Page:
Each year the police send thousands of formal notices requiring information as to the driver of a motor vehicle that is alleged to have committed a road traffic offence. Failing to comply with s172 of the Road Traffic Act 1988 has become a frequent charge in the Magistrates Court. The section imposes a duty to give information 28 days from service of the notice, unless you can show either that you gave the information as soon as reasonably practicable after the end of that period, or that it has not been reasonably practicable for you to give it. The majority of original requests are sent to the registered keeper / owner of the vehicle and are dutifully responded to.
This is complicated when the registered keeper and owner is a company who allow their vehicles to be driven by a variety of people. In those circumstances another s172 form and Notice of Intended Prosecution is sent to the nominated driver.
Difficulties arise when that driver disputes they were driving the vehicle on that day. They wrongly assume that this entitles them to either: pass the request onto who they believe to be the driver or ignore the request entirely. Their failure to notify police leads to a prosecution. It is not a defence to a charge of failing to provide information that you were not the driver or did not commit the original offence.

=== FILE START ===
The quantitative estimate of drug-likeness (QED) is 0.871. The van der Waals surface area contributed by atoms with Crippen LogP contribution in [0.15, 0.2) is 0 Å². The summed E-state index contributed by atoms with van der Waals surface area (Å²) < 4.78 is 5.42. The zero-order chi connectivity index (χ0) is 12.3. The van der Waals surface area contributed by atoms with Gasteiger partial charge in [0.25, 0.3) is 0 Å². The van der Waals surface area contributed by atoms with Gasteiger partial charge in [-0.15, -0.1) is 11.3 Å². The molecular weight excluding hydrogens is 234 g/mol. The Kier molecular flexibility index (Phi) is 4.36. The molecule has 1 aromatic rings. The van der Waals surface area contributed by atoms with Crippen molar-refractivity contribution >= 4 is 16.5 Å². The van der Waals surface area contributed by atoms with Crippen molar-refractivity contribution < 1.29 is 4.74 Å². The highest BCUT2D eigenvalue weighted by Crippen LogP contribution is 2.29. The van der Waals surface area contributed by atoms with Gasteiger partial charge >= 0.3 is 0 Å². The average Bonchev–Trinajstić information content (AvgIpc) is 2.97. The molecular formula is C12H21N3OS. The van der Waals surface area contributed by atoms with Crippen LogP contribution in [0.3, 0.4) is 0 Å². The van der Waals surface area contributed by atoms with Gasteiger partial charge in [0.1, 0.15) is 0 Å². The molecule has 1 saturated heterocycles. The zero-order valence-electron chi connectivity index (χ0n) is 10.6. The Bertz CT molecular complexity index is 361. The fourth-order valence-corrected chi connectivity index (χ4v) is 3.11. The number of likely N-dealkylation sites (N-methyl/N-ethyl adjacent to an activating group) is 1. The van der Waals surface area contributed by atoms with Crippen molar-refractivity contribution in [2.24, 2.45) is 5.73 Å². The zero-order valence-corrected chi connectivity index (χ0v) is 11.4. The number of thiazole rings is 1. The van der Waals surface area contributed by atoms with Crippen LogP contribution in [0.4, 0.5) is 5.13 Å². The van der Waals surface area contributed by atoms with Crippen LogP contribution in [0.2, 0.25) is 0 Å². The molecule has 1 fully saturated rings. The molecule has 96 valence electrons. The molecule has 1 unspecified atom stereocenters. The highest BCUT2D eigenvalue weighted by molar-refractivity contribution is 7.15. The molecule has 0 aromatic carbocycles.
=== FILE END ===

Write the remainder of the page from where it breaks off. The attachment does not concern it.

In the majority of cases brought, the Defendant will only be charged with failing to provide information and not the original offence e.g. speeding. Whilst the Magistrates may ask questions to clarify the background of the offence they should not lay too much emphasise on this offence. Nor should they give weight to whether or not the Defendant has a defence to speeding.
The function of a S172 request is to help and assist police with their investigations. A response to a request for information is crucial. The Defendant may use the s172 to notify police he was not the driver but simply ignoring it results in the police trail going dead. Prosecutors should resist the Defendant justifying their failure due to the original offence. The original offence is unimportant save that there was an offence to lead police to require information.